More Than 130 Years of Lane Construction
For more than 130 years, Lane has been building the infrastructure Americans count on every day. From humble beginnings and a $10,000 investment, Lane has endured many challenges over its storied history. Today we are writing a new chapter with Webuild, sharing a global vision, talent, innovation, and a common mission. With a legacy that equals trust, we are shaping more livable communities, respecting all environments, and aiming at excellence as we continue to contribute to a better future.
1890s – 1900s
Lane’s company roots can be traced back to 1890, where railroad entrepreneur John S. Lane started a stone-crushing operation for railroads and streets. By the turn of the century, the road construction arm of Lane quickly became a success, paving 75,000 square yards of macadamized road (a mixture of stone, sand, and raw asphalt) in 1895 alone. Realizing the demand for roadway improvements triggered by the invention of the automobile, John S. Lane incorporated The Lane Construction Corporation in 1902.
1910s – 1930s
During the First World War era, Lane expanded its operations throughout New England and New York State. By 1930, Lane completed nearly 750 contracts and paved more than 1,400 miles of roadway, becoming one of the largest highway contractors on the East Coast.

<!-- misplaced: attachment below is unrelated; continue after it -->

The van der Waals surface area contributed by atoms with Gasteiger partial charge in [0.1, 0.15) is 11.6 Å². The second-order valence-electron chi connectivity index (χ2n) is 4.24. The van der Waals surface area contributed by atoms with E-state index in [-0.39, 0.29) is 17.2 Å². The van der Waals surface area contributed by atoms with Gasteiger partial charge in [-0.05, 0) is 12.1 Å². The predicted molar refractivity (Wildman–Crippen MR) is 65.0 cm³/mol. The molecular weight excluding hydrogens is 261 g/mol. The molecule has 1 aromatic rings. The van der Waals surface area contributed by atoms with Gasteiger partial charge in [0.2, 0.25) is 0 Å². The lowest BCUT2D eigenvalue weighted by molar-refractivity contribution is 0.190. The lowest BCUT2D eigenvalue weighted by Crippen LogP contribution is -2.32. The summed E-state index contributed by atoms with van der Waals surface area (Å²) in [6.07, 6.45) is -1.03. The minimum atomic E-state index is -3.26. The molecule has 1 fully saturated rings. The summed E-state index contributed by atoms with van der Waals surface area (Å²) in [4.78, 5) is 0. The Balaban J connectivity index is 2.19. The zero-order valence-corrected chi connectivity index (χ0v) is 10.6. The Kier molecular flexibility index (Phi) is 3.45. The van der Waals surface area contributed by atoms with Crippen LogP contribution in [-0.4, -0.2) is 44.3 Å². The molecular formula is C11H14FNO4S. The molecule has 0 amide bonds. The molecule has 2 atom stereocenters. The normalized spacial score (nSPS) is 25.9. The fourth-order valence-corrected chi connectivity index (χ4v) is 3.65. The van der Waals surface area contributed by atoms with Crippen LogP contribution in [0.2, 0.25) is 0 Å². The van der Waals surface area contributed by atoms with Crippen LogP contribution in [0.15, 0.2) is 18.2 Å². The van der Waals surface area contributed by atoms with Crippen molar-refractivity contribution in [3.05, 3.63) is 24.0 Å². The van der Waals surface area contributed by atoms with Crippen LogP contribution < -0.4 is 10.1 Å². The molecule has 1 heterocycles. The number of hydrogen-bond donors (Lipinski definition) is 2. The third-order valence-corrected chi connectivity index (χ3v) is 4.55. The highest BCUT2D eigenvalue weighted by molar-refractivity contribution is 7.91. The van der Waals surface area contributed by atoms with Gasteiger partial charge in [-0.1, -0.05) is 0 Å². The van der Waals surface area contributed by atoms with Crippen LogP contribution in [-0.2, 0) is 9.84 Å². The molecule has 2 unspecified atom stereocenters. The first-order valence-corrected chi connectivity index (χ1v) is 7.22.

1940s – 1970s
In the 1940s, during World War II, Lane expanded its project portfolio to include military bases to support the war effort. During the 1950s and 1960s, Lane helped make the Interstate Highway System a reality, building some of the nation’s most well-known superhighways, including the New York Thruway, the Connecticut Turnpike, and the Massachusetts Turnpike.
1970s – 1980s
In the 1970s and 1980s, Lane continued to expand, adding heavy civil capabilities as well as new public and private owners to their portfolio. In 1973, Lane landed its first contract for the Washington Metropolitan Area Transit Authority, which established the company’s presence as a major contractor in the Washington, D.C. metropolitan area, where it remains to this day. By 1980, Lane broke the $100 million revenue mark per year.
1990s – 2010s
In the 1990s, Lane began work on a privately built toll road in Virginia; it sowed the seeds for the delivery model that is currently known as a public-private partnership (P3). For the next 20 years, Lane established its presence as one of the top transportation contractors in the United States due to its competency in P3 and design-build initiatives, including the $1.5 billion I-495 Express project in Virginia. In 2015, Lane celebrated its 125-year anniversary, and with more than $1 billion in yearly revenues.